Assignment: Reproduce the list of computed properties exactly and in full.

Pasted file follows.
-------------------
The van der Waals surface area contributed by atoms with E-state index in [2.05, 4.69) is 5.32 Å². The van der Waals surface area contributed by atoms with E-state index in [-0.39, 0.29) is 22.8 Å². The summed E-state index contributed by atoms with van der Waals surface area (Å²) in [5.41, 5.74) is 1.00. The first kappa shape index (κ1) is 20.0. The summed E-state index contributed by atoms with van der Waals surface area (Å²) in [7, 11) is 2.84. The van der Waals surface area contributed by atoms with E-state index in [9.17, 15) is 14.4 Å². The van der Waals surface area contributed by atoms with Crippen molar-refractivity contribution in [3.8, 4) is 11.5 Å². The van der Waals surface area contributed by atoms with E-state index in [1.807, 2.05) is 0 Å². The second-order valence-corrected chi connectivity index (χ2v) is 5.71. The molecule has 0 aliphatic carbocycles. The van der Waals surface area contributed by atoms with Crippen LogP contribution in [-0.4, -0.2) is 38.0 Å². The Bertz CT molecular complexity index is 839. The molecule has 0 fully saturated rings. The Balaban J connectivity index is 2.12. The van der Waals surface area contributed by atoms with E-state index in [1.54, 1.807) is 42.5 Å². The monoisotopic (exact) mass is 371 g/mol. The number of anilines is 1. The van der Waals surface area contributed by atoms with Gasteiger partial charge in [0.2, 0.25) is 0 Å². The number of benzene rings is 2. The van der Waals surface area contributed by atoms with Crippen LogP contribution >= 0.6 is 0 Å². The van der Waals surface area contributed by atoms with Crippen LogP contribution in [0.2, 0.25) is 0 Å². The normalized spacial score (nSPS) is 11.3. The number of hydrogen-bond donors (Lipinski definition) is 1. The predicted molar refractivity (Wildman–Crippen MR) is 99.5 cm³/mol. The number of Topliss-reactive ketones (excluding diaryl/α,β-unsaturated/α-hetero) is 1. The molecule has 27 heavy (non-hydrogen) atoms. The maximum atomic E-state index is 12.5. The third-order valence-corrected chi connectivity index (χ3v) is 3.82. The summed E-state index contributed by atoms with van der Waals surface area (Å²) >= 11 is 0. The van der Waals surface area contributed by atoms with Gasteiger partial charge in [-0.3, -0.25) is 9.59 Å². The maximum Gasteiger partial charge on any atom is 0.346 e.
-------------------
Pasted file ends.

The van der Waals surface area contributed by atoms with E-state index in [2.05, 4.69) is 5.32 Å². The van der Waals surface area contributed by atoms with E-state index in [-0.39, 0.29) is 22.8 Å². The summed E-state index contributed by atoms with van der Waals surface area (Å²) in [5.41, 5.74) is 1.00. The first kappa shape index (κ1) is 20.0. The summed E-state index contributed by atoms with van der Waals surface area (Å²) in [7, 11) is 2.84. The van der Waals surface area contributed by atoms with E-state index in [9.17, 15) is 14.4 Å². The van der Waals surface area contributed by atoms with Crippen molar-refractivity contribution in [3.8, 4) is 11.5 Å². The van der Waals surface area contributed by atoms with E-state index in [1.807, 2.05) is 0 Å². The second-order valence-corrected chi connectivity index (χ2v) is 5.71. The molecule has 0 aliphatic carbocycles. The van der Waals surface area contributed by atoms with Crippen LogP contribution in [-0.4, -0.2) is 38.0 Å². The Bertz CT molecular complexity index is 839. The molecule has 0 fully saturated rings. The Balaban J connectivity index is 2.12. The van der Waals surface area contributed by atoms with E-state index in [1.54, 1.807) is 42.5 Å². The monoisotopic (exact) mass is 371 g/mol. The number of anilines is 1. The van der Waals surface area contributed by atoms with Gasteiger partial charge in [0.2, 0.25) is 0 Å². The number of benzene rings is 2. The van der Waals surface area contributed by atoms with Crippen LogP contribution >= 0.6 is 0 Å². The van der Waals surface area contributed by atoms with Crippen LogP contribution in [0.2, 0.25) is 0 Å². The normalized spacial score (nSPS) is 11.3. The number of hydrogen-bond donors (Lipinski definition) is 1. The predicted molar refractivity (Wildman–Crippen MR) is 99.5 cm³/mol. The number of Topliss-reactive ketones (excluding diaryl/α,β-unsaturated/α-hetero) is 1. The molecule has 27 heavy (non-hydrogen) atoms. The maximum atomic E-state index is 12.5. The third-order valence-corrected chi connectivity index (χ3v) is 3.82. The summed E-state index contributed by atoms with van der Waals surface area (Å²) >= 11 is 0. The van der Waals surface area contributed by atoms with Gasteiger partial charge in [-0.3, -0.25) is 9.59 Å². The maximum Gasteiger partial charge on any atom is 0.346 e.